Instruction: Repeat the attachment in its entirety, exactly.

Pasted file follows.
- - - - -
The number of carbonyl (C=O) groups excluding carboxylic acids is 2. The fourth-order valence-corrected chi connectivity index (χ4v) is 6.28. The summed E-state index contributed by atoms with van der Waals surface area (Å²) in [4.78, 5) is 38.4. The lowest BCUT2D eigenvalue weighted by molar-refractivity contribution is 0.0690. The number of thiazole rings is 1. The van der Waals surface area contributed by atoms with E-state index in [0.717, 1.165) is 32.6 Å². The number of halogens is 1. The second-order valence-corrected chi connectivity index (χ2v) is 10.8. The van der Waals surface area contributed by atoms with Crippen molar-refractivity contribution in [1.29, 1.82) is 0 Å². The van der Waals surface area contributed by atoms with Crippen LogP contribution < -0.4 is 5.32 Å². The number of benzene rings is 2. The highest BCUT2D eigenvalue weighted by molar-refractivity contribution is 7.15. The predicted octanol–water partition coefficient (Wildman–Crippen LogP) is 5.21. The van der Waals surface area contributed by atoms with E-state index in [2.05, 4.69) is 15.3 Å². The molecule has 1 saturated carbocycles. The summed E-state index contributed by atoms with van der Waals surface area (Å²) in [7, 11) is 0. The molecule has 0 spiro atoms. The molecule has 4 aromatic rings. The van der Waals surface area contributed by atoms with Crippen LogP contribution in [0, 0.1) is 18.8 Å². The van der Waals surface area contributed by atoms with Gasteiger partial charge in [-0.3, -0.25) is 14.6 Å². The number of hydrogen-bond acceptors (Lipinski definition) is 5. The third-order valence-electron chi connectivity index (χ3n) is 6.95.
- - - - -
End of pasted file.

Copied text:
The number of carbonyl (C=O) groups excluding carboxylic acids is 2. The fourth-order valence-corrected chi connectivity index (χ4v) is 6.28. The summed E-state index contributed by atoms with van der Waals surface area (Å²) in [4.78, 5) is 38.4. The lowest BCUT2D eigenvalue weighted by molar-refractivity contribution is 0.0690. The number of thiazole rings is 1. The van der Waals surface area contributed by atoms with E-state index in [0.717, 1.165) is 32.6 Å². The number of halogens is 1. The second-order valence-corrected chi connectivity index (χ2v) is 10.8. The van der Waals surface area contributed by atoms with Crippen molar-refractivity contribution in [1.29, 1.82) is 0 Å². The van der Waals surface area contributed by atoms with Crippen LogP contribution < -0.4 is 5.32 Å². The number of benzene rings is 2. The highest BCUT2D eigenvalue weighted by molar-refractivity contribution is 7.15. The predicted octanol–water partition coefficient (Wildman–Crippen LogP) is 5.21. The van der Waals surface area contributed by atoms with E-state index in [2.05, 4.69) is 15.3 Å². The molecule has 1 saturated carbocycles. The summed E-state index contributed by atoms with van der Waals surface area (Å²) in [7, 11) is 0. The molecule has 0 spiro atoms. The molecule has 4 aromatic rings. The van der Waals surface area contributed by atoms with Crippen LogP contribution in [0, 0.1) is 18.8 Å². The van der Waals surface area contributed by atoms with Gasteiger partial charge in [-0.3, -0.25) is 14.6 Å². The number of hydrogen-bond acceptors (Lipinski definition) is 5. The third-order valence-electron chi connectivity index (χ3n) is 6.95.